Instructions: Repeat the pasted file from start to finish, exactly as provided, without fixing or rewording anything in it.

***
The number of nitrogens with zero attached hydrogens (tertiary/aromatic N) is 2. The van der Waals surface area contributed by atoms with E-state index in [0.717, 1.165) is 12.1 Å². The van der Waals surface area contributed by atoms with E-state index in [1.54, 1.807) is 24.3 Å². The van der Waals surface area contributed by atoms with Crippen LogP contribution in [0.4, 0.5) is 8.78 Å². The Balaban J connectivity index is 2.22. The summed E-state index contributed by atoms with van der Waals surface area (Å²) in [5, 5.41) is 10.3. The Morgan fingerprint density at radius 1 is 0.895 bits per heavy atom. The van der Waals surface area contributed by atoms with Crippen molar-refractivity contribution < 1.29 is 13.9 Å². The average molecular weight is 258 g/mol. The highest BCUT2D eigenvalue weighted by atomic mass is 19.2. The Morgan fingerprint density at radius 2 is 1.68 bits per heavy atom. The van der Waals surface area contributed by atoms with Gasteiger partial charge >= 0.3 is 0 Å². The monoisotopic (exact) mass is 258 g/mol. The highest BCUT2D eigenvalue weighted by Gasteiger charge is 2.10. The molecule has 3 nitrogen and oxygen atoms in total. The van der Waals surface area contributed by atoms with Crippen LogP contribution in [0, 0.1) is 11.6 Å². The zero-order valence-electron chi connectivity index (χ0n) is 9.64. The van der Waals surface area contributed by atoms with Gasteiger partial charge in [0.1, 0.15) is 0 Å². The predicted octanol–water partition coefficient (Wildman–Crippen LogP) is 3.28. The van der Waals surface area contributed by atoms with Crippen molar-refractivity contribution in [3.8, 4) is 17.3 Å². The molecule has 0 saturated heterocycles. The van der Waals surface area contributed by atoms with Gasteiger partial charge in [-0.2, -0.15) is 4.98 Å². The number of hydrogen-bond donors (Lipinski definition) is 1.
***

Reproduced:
The number of nitrogens with zero attached hydrogens (tertiary/aromatic N) is 2. The van der Waals surface area contributed by atoms with E-state index in [0.717, 1.165) is 12.1 Å². The van der Waals surface area contributed by atoms with E-state index in [1.54, 1.807) is 24.3 Å². The van der Waals surface area contributed by atoms with Crippen LogP contribution in [0.4, 0.5) is 8.78 Å². The Balaban J connectivity index is 2.22. The summed E-state index contributed by atoms with van der Waals surface area (Å²) in [5, 5.41) is 10.3. The Morgan fingerprint density at radius 1 is 0.895 bits per heavy atom. The van der Waals surface area contributed by atoms with Crippen molar-refractivity contribution < 1.29 is 13.9 Å². The average molecular weight is 258 g/mol. The highest BCUT2D eigenvalue weighted by atomic mass is 19.2. The Morgan fingerprint density at radius 2 is 1.68 bits per heavy atom. The van der Waals surface area contributed by atoms with Gasteiger partial charge >= 0.3 is 0 Å². The monoisotopic (exact) mass is 258 g/mol. The highest BCUT2D eigenvalue weighted by Gasteiger charge is 2.10. The molecule has 3 nitrogen and oxygen atoms in total. The van der Waals surface area contributed by atoms with Crippen LogP contribution in [0, 0.1) is 11.6 Å². The zero-order valence-electron chi connectivity index (χ0n) is 9.64. The van der Waals surface area contributed by atoms with Gasteiger partial charge in [0.1, 0.15) is 0 Å². The predicted octanol–water partition coefficient (Wildman–Crippen LogP) is 3.28. The van der Waals surface area contributed by atoms with Crippen molar-refractivity contribution in [3.8, 4) is 17.3 Å². The molecule has 0 saturated heterocycles. The van der Waals surface area contributed by atoms with Gasteiger partial charge in [-0.2, -0.15) is 4.98 Å². The number of hydrogen-bond donors (Lipinski definition) is 1.